Fencing for Goats

I have spent a lot of time building fence for goats. I have also spent a lot of time looking for goats that escaped, herding goats back into fences, repairing the fences they destroyed, sawing through cattle panels so they could get their heads out of the fence, and answering the doorbell to find neighbors standing with my goats in the front yard. There are two reasons for all of this. First, when I started trying to fence goats in, I knew very little about fencing or goats and so I had to learn by trial and error. The second reason is that goats don't believe that fences are meant for them. To a goat, fences are just a minor inconvenience as they go about their lives doing whatever they want to do. That said, there are some things you can do to slow them down and potentially keep them where you'd like them to be. In this short video, Brian Freking of Oklahoma State University extension talks about the different kinds of fence you can choose from, and gives some hints and tips on how to make them work.   https://www.youtube.com/watch?v=OWgZ3CRQ1jM Here's the link for tablet readers. If you're as optimistic as I am, and therefore tend to believe that everything is going to go as smoothly in real life as it do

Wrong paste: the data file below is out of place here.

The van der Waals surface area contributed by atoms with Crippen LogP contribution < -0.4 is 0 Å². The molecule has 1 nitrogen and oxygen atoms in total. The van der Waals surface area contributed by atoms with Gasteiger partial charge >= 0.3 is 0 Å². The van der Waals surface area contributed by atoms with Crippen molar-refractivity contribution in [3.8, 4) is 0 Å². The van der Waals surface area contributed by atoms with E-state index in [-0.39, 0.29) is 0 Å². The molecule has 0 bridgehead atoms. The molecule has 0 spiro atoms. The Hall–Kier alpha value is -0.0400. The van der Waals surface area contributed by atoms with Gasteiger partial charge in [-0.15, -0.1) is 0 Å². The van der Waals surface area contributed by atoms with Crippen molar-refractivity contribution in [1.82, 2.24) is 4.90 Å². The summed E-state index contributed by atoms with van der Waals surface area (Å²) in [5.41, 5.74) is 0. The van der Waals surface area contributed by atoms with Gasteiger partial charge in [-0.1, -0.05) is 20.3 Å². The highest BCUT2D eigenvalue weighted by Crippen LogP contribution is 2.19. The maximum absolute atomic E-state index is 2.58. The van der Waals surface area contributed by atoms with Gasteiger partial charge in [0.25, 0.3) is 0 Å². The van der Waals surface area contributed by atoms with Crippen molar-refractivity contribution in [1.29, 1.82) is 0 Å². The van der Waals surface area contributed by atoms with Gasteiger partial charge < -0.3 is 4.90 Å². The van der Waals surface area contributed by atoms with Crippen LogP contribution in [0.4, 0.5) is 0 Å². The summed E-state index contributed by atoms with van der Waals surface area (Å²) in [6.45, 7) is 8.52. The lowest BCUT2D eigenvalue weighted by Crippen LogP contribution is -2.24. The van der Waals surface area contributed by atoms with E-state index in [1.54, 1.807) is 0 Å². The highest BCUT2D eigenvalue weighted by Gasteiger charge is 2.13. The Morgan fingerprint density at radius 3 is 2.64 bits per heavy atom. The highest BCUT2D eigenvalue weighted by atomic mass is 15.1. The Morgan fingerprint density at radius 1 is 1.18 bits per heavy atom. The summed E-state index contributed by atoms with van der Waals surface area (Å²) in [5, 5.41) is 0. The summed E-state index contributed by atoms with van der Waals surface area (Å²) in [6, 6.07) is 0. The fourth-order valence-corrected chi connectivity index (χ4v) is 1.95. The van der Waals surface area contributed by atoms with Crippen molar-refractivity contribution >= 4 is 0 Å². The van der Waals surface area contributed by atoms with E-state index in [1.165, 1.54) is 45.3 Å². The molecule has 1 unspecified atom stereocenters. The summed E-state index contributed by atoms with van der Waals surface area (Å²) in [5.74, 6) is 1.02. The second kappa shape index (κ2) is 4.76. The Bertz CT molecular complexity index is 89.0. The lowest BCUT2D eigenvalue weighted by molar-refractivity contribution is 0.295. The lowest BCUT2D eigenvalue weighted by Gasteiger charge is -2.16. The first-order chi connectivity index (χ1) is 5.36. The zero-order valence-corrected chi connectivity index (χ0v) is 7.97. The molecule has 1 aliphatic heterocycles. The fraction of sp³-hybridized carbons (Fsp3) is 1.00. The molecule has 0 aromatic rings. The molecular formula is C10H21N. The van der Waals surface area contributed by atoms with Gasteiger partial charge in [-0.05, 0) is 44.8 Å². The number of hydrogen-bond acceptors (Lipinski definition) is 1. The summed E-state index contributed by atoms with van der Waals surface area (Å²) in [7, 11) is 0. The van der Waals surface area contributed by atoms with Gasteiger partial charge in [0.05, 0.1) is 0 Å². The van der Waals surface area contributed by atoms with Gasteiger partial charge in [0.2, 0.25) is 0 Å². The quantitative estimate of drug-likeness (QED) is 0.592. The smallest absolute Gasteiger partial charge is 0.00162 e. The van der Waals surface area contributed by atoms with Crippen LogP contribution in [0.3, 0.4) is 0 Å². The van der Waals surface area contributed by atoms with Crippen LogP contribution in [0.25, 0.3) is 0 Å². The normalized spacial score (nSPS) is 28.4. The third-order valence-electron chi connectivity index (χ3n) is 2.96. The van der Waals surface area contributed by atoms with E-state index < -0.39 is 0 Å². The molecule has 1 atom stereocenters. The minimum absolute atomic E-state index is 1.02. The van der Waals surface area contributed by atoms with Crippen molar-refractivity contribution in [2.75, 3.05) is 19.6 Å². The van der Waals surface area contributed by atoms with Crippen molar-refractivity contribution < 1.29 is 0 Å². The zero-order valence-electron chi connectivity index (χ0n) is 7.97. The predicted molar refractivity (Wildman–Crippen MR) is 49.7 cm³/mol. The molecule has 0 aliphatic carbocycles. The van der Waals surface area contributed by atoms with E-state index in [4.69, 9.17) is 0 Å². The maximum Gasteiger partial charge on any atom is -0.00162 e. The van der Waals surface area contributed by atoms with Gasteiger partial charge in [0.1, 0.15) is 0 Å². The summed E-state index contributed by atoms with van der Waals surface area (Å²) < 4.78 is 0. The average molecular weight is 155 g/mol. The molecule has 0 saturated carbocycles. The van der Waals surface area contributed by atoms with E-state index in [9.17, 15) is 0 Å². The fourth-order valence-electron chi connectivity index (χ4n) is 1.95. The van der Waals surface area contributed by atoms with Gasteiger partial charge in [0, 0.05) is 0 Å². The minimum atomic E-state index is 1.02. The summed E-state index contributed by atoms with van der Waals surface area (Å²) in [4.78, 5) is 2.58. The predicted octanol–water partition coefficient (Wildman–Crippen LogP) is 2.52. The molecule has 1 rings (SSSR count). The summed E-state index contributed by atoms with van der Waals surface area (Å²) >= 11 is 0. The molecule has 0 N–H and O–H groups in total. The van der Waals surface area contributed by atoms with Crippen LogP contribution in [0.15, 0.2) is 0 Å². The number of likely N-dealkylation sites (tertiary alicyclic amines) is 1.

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One thought on “Fencing for Goats

  1. I used the polynet fence and tried for 10,000 volts especially at first. If it arcs into their nose then they will only test it two to three times in the first 15 minutes before learning that it hurts too much. Goats do an amazing job of brush management and we learned that we could rejuvenate oak savannah in the Midwest by moving the goats weekly before they got down the preference list to oaks. Oak is near the bottom of the list here.

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